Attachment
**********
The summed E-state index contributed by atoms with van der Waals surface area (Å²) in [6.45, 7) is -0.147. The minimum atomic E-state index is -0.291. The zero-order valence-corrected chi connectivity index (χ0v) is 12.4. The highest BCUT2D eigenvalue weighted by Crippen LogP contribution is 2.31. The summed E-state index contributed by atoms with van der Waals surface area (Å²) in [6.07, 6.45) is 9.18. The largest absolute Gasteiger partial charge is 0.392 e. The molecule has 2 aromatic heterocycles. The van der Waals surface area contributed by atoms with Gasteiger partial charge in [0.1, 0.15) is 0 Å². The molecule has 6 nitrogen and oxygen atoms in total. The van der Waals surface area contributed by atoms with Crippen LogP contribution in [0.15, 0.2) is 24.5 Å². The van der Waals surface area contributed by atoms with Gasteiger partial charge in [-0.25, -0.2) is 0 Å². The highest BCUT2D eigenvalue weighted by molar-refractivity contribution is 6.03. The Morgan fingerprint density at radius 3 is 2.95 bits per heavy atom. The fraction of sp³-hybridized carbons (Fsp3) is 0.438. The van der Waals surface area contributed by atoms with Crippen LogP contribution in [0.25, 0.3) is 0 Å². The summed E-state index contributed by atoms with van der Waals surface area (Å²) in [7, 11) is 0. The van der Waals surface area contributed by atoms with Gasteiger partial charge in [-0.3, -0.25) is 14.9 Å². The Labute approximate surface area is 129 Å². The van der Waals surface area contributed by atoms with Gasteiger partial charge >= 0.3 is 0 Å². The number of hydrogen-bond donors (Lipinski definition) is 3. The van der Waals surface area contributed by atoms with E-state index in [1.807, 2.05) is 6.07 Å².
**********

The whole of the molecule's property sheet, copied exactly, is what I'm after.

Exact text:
The summed E-state index contributed by atoms with van der Waals surface area (Å²) in [6.45, 7) is -0.147. The minimum atomic E-state index is -0.291. The zero-order valence-corrected chi connectivity index (χ0v) is 12.4. The highest BCUT2D eigenvalue weighted by Crippen LogP contribution is 2.31. The summed E-state index contributed by atoms with van der Waals surface area (Å²) in [6.07, 6.45) is 9.18. The largest absolute Gasteiger partial charge is 0.392 e. The molecule has 2 aromatic heterocycles. The van der Waals surface area contributed by atoms with Gasteiger partial charge in [0.1, 0.15) is 0 Å². The molecule has 6 nitrogen and oxygen atoms in total. The van der Waals surface area contributed by atoms with Crippen LogP contribution in [0.15, 0.2) is 24.5 Å². The van der Waals surface area contributed by atoms with Gasteiger partial charge in [-0.25, -0.2) is 0 Å². The highest BCUT2D eigenvalue weighted by molar-refractivity contribution is 6.03. The Morgan fingerprint density at radius 3 is 2.95 bits per heavy atom. The fraction of sp³-hybridized carbons (Fsp3) is 0.438. The van der Waals surface area contributed by atoms with Crippen LogP contribution in [0.25, 0.3) is 0 Å². The summed E-state index contributed by atoms with van der Waals surface area (Å²) in [7, 11) is 0. The van der Waals surface area contributed by atoms with Gasteiger partial charge in [-0.3, -0.25) is 14.9 Å². The Labute approximate surface area is 129 Å². The van der Waals surface area contributed by atoms with Gasteiger partial charge >= 0.3 is 0 Å². The number of hydrogen-bond donors (Lipinski definition) is 3. The van der Waals surface area contributed by atoms with E-state index in [1.807, 2.05) is 6.07 Å².